Projects

Caring for Persons of Faith: Conversations about Health and Illness with Religious and Spiritual Leaders in Marion County, Indiana

Faith leaders play foundational and diverse roles in the lives of their faith communities.They articulate a framework of belief and meaning that provides a foundation and context for their faith community members’ life experiences, values, and priorities. The goal of this study is to improve knowledge of the experiences of faith leaders in providing care to their faith community members, including those who are seriously ill. We propose to conduct a series of interviews with key leaders from across a range of faith communities represented in Marion County to improve knowledge of the challenges these leaders face in providing care, faith leader self-reported roles in providing pastoral care for their seriously ill congregants and families, and faith leader self-reported needs for enhanced education and training to foster their ability to provide care.

The specific aims for this project are:

  1. Identify a cadre of 20 key community faith leaders representing a characteristic range of religious affiliations in Marion County.
  2. Describe the perspectives, challenges, successes and needs reported by faith leaders regarding the care they offer their congregants, including those who are seriously ill.
  3. Develop recommendations for improving support for community faith leaders specific to identified health-related challenges.

Spiritual and Religious Coping for Surrogates of Hospitalized ICU Adult Patients: A Qualitative Analysis

Critically ill adult patients are often unable to make medical decisions and others must make decisions for them. People who are involved in such decision making are typically family members, friends, or legally appointed representatives. Such people act as surrogate decision makers who carry the values and treatment preferences of the patient and act in the patient’s best interests. Making medical decisions produces enormous amounts of emotional distress to the surrogates. Spirituality and religion (S/R) have been found to play a significant role in coping with the distress among medical decision makers (MDMs). This study is designed to assess the surrogate coping resources related to S/R during, and after making the medical decisions for the critically ill Intensive Care Unit (ICU) patients.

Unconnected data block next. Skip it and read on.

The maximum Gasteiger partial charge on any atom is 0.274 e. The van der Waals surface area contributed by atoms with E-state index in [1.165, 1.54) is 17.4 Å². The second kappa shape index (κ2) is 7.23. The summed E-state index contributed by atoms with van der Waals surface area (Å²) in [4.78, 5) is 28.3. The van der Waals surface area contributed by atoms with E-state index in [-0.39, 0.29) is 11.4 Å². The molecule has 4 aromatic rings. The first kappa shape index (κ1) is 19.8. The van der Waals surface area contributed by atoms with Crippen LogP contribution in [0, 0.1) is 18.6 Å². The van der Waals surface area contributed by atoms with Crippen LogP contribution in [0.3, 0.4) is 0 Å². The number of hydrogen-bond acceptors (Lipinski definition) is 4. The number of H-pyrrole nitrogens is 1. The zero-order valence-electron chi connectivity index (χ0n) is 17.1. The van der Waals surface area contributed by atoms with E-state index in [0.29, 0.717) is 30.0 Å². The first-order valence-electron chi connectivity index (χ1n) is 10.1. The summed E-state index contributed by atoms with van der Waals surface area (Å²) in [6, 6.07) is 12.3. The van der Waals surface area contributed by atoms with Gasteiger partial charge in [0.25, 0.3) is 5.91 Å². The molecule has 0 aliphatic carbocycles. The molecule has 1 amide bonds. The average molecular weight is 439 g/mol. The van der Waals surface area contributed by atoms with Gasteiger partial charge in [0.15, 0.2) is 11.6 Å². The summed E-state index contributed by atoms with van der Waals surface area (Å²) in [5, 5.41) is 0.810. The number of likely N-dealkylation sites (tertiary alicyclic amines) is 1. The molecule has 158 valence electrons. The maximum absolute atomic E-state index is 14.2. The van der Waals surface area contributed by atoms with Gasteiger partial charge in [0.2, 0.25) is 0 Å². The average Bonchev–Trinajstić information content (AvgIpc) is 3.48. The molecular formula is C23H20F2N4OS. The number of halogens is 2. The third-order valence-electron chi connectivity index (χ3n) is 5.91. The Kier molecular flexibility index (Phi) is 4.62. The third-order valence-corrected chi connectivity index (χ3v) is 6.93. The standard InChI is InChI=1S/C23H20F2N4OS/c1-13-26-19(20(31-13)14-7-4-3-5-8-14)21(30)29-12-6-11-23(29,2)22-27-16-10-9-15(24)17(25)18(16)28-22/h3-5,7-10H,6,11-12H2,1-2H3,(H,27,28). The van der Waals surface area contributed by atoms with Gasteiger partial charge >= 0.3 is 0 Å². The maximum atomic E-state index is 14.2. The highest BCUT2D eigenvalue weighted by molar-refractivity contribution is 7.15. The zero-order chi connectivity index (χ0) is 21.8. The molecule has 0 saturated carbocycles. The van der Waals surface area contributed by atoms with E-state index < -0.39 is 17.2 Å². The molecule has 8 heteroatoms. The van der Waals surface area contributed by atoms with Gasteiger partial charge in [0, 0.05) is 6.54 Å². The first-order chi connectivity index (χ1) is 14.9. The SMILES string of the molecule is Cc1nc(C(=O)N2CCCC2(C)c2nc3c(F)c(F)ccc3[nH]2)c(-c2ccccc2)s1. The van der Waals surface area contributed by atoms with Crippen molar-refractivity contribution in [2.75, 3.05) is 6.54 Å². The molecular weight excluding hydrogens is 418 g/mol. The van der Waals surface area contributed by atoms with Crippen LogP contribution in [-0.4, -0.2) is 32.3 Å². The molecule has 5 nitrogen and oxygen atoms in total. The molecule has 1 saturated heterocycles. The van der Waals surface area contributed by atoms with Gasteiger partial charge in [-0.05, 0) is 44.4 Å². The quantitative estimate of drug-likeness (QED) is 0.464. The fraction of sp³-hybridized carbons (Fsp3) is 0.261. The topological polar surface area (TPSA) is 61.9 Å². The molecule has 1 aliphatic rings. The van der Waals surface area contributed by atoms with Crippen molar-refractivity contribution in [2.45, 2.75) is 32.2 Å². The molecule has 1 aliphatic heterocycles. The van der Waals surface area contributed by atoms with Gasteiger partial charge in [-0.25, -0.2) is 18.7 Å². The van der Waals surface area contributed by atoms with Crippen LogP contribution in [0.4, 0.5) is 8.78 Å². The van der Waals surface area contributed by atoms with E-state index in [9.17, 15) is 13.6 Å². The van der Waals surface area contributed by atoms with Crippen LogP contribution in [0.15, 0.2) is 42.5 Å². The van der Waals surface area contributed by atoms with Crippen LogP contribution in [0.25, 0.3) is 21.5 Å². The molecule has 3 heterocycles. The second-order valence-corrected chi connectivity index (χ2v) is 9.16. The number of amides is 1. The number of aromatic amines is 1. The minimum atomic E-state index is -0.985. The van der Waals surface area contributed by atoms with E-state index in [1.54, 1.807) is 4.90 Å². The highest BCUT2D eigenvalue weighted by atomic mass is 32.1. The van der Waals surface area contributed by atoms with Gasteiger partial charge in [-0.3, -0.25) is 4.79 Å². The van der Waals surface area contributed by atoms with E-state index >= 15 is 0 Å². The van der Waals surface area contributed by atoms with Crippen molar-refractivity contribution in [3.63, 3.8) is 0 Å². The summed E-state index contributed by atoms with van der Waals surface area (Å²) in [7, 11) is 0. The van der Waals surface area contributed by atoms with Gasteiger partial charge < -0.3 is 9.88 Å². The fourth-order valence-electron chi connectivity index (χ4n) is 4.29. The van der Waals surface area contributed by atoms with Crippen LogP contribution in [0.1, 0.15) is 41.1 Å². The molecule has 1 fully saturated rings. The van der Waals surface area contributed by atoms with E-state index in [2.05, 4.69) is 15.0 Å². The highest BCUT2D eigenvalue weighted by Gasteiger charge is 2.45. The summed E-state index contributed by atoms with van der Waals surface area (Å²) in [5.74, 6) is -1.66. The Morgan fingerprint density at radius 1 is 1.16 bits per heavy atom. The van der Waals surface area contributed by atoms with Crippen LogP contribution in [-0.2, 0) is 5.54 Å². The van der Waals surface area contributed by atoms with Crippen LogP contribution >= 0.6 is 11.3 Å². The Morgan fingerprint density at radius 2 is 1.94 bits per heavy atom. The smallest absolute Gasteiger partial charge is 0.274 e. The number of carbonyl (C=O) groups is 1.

Understanding Advanced Cancer Patients' Spiritual Needs: A Qualitative Inquiry

Research has found that spiritual care is rarely provided to advanced cancer patients in outpatient settings. To better address this need, we need to better understand the spiritual needs of advance cancer patients. Major questions include: Are spiritual needs for metastatic cancer patients different from the needs of patients with other illnesses, age groups, or even stages of cancer? Knowing the prognostic risks associated with stage IV cancer, what spiritual and religious distress do these patients face? The purpose of this study is to identify the spiritual needs (gaps or resources used to cope) of patients with advanced solid tumor malignancies. Findings from the interviews will guide the process of developing a research instrument which will eventually guide the development of an intervention to meet the spiritual needs of advanced cancer patients.

A Chaplain Intervention to Reduce Spiritual Distress in Family Surrogate Decision Makers

In the hospital, many seriously ill older adults face major medical decisions at a time when they are unable to make them due to coma, delirium or dementia. In such cases, family members commonly serve as surrogate decision makers for the patient. At the Daniel F. Evans Center for Spiritual and Religious Values in Healthcare, we have found that many family surrogates often rely on their own religious or spiritual beliefs when making life and death decisions, and highly value spiritual support from hospital staff. Additionally, many surrogates report spiritual distress and unmet religious and spiritual needs when a loved one is seriously ill.

To address these needs, our research team will design and conduct a pilot study of a chaplain-delivered intervention focused on the surrogate decision makers for hospitalized older adults. The specific aims of this proposed study are to:

  1. Develop a chaplain-delivered intervention to provide spiritual support to surrogate decision makers of seriously ill older adults.
  2. Pilot test the intervention in Indiana University Health Hospitals.